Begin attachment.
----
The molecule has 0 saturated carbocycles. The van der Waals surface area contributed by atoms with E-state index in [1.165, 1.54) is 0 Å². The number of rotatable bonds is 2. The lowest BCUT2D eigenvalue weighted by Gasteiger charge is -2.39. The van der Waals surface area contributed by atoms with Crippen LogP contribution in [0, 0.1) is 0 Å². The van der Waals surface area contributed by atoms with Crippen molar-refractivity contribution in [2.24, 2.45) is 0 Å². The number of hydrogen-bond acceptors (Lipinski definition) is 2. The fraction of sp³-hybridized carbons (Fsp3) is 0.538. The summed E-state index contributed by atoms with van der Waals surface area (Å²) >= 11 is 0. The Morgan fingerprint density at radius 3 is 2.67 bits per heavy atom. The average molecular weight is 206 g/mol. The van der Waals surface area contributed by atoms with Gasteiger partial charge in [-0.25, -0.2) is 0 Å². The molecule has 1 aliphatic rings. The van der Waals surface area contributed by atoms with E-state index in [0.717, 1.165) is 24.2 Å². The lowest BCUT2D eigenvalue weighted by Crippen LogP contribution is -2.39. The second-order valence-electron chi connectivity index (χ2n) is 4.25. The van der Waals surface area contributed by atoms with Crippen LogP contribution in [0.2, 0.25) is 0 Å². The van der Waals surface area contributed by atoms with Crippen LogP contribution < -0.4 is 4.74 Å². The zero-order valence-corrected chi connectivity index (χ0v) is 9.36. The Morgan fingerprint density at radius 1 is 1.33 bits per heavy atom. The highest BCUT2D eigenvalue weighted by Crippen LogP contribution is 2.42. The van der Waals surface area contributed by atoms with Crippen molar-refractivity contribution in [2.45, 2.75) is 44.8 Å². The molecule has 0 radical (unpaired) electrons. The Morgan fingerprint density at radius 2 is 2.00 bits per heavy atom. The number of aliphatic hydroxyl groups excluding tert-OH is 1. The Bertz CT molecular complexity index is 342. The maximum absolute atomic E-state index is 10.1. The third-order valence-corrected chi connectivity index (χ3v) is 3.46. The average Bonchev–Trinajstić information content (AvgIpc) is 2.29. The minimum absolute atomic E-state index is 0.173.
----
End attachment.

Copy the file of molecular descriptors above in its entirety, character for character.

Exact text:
The molecule has 0 saturated carbocycles. The van der Waals surface area contributed by atoms with E-state index in [1.165, 1.54) is 0 Å². The number of rotatable bonds is 2. The lowest BCUT2D eigenvalue weighted by Gasteiger charge is -2.39. The van der Waals surface area contributed by atoms with Crippen LogP contribution in [0, 0.1) is 0 Å². The van der Waals surface area contributed by atoms with Crippen molar-refractivity contribution in [2.24, 2.45) is 0 Å². The number of hydrogen-bond acceptors (Lipinski definition) is 2. The fraction of sp³-hybridized carbons (Fsp3) is 0.538. The summed E-state index contributed by atoms with van der Waals surface area (Å²) >= 11 is 0. The Morgan fingerprint density at radius 3 is 2.67 bits per heavy atom. The average molecular weight is 206 g/mol. The van der Waals surface area contributed by atoms with Gasteiger partial charge in [-0.25, -0.2) is 0 Å². The molecule has 1 aliphatic rings. The van der Waals surface area contributed by atoms with E-state index in [0.717, 1.165) is 24.2 Å². The lowest BCUT2D eigenvalue weighted by Crippen LogP contribution is -2.39. The second-order valence-electron chi connectivity index (χ2n) is 4.25. The van der Waals surface area contributed by atoms with Crippen LogP contribution in [0.2, 0.25) is 0 Å². The van der Waals surface area contributed by atoms with Crippen LogP contribution < -0.4 is 4.74 Å². The zero-order valence-corrected chi connectivity index (χ0v) is 9.36. The Morgan fingerprint density at radius 1 is 1.33 bits per heavy atom. The highest BCUT2D eigenvalue weighted by Crippen LogP contribution is 2.42. The van der Waals surface area contributed by atoms with Crippen molar-refractivity contribution in [2.45, 2.75) is 44.8 Å². The molecule has 0 radical (unpaired) electrons. The Morgan fingerprint density at radius 2 is 2.00 bits per heavy atom. The number of aliphatic hydroxyl groups excluding tert-OH is 1. The Bertz CT molecular complexity index is 342. The maximum absolute atomic E-state index is 10.1. The third-order valence-corrected chi connectivity index (χ3v) is 3.46. The average Bonchev–Trinajstić information content (AvgIpc) is 2.29. The minimum absolute atomic E-state index is 0.173.